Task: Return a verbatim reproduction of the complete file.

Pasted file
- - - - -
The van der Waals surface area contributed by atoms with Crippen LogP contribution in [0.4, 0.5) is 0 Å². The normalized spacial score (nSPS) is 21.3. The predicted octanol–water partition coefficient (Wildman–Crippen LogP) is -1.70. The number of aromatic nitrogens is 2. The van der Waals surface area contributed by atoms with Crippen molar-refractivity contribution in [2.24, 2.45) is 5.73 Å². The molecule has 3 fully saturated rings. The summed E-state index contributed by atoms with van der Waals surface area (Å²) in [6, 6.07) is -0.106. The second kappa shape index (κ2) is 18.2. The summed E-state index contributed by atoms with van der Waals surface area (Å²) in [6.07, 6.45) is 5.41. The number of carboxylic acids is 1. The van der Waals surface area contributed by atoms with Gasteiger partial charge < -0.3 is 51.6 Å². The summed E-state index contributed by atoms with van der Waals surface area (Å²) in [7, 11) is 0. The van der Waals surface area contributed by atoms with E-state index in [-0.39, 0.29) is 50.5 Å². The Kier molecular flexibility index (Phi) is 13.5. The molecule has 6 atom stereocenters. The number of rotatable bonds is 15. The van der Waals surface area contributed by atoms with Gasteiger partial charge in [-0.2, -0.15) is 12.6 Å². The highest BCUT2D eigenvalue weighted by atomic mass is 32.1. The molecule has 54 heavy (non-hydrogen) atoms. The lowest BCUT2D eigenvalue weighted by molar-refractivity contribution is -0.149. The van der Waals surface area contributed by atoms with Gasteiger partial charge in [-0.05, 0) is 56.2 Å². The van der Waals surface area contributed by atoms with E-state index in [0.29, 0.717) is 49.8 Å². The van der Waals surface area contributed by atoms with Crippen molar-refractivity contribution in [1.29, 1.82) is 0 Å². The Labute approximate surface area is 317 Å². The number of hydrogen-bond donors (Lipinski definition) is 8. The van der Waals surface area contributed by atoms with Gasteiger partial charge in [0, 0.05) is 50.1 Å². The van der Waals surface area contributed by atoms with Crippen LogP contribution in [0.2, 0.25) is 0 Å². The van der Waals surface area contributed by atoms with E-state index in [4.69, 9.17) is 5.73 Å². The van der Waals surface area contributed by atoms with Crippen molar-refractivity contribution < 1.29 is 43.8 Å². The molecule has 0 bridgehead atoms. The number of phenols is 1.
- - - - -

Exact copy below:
The van der Waals surface area contributed by atoms with Crippen LogP contribution in [0.4, 0.5) is 0 Å². The normalized spacial score (nSPS) is 21.3. The predicted octanol–water partition coefficient (Wildman–Crippen LogP) is -1.70. The number of aromatic nitrogens is 2. The van der Waals surface area contributed by atoms with Crippen molar-refractivity contribution in [2.24, 2.45) is 5.73 Å². The molecule has 3 fully saturated rings. The summed E-state index contributed by atoms with van der Waals surface area (Å²) in [6, 6.07) is -0.106. The second kappa shape index (κ2) is 18.2. The summed E-state index contributed by atoms with van der Waals surface area (Å²) in [6.07, 6.45) is 5.41. The number of carboxylic acids is 1. The van der Waals surface area contributed by atoms with Gasteiger partial charge < -0.3 is 51.6 Å². The summed E-state index contributed by atoms with van der Waals surface area (Å²) in [7, 11) is 0. The van der Waals surface area contributed by atoms with E-state index in [-0.39, 0.29) is 50.5 Å². The Kier molecular flexibility index (Phi) is 13.5. The molecule has 6 atom stereocenters. The number of rotatable bonds is 15. The van der Waals surface area contributed by atoms with Gasteiger partial charge in [-0.2, -0.15) is 12.6 Å². The highest BCUT2D eigenvalue weighted by atomic mass is 32.1. The molecule has 54 heavy (non-hydrogen) atoms. The lowest BCUT2D eigenvalue weighted by molar-refractivity contribution is -0.149. The van der Waals surface area contributed by atoms with Gasteiger partial charge in [-0.05, 0) is 56.2 Å². The van der Waals surface area contributed by atoms with E-state index in [0.29, 0.717) is 49.8 Å². The van der Waals surface area contributed by atoms with Crippen molar-refractivity contribution in [1.29, 1.82) is 0 Å². The Labute approximate surface area is 317 Å². The number of hydrogen-bond donors (Lipinski definition) is 8. The van der Waals surface area contributed by atoms with Gasteiger partial charge in [0, 0.05) is 50.1 Å². The van der Waals surface area contributed by atoms with Crippen LogP contribution in [0.2, 0.25) is 0 Å². The van der Waals surface area contributed by atoms with E-state index in [4.69, 9.17) is 5.73 Å². The van der Waals surface area contributed by atoms with Crippen molar-refractivity contribution < 1.29 is 43.8 Å². The molecule has 0 bridgehead atoms. The number of phenols is 1.